Ratification

It was signed on July 31, 1991, five months before the collapse of the Soviet Union. Entry-into-force was delayed due to the collapse of the USSR and awaiting an Annex that enforced the terms of the treaty upon the newly independent states of Russia, Belarus, Kazakhstan, and Ukraine. The latter three agreed to transport their nuclear arms to Russia for disposal. is the 212th day of the year (213th in leap years) in the Gregorian calendar. ... Year 1991 (MCMXCI) was a common year starting on Tuesday (link will display the 1991 Gregorian calendar). ... The Soviet Unions collapse into independent nations began in earnest in 1985. ...


It remains in effect between the U.S. and Russia, Belarus, Kazakhstan, and Ukraine — incidentally, the last three have dearmed.


Today, the United States has 5,866 and Russia has 4,162 deployed warheads. [2]


Implementation

365 B-52Gs were flown to the Aerospace Maintenance and Regeneration Center at Davis-Monthan Air Force Base in Arizona. The bombers were stripped of all usable parts, then chopped into five pieces by a 13,000-pound steel blade dropped from a crane. The guillotine sliced four times on each plane, severing the wings and leaving the fuselage in three pieces. The ruined B-52s remained in place for three months so that Russian satellites could confirm that the bombers had been destroyed, after which they were sold for scrap.[3] Welcome sign at AMARC. Boeing 707s being used for salvage parts for the C-135 airframe at AMARC. The Aerospace Maintenance and Regeneration Group (AMARG) is an aircraft storage and maintenance facility at Davis-Monthan Air Force Base in Tucson, Arizona. ... Davis-Monthan Air Force Base (IATA: DMA, ICAO: KDMA), also referred to as D-M, is a key US Air Combat Command installation, located within the city limits of Tucson, in Pima County, Arizona. ... This article is about the decapitation device. ...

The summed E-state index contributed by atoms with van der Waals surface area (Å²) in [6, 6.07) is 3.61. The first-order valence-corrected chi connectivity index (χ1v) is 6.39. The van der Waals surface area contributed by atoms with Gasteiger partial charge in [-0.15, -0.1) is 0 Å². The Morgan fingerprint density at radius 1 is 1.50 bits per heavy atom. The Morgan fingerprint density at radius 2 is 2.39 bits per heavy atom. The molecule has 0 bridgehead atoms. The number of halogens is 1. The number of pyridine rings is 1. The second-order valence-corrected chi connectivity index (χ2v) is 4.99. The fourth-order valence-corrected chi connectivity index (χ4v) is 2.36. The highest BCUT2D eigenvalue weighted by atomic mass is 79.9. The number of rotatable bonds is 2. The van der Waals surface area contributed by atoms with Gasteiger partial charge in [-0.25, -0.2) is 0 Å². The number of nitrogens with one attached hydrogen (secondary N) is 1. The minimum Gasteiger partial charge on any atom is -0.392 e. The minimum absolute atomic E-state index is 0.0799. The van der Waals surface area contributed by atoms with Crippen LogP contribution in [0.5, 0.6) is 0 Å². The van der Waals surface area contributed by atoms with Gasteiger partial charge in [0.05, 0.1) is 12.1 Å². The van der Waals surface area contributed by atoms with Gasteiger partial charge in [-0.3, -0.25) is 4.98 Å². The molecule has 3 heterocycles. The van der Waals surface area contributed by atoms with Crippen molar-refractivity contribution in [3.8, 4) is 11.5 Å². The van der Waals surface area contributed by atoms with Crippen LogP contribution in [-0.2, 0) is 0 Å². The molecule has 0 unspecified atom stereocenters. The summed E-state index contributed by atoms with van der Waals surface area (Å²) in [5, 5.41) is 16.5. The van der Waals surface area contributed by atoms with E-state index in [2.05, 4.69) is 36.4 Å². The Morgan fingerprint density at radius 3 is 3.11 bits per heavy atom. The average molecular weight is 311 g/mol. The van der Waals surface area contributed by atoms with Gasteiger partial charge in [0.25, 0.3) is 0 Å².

References

  1. ^ Time to START, Says Reagan
  2. ^ Arms Control Association: Fact Sheets
  3. ^ B-52s Satellite View

External links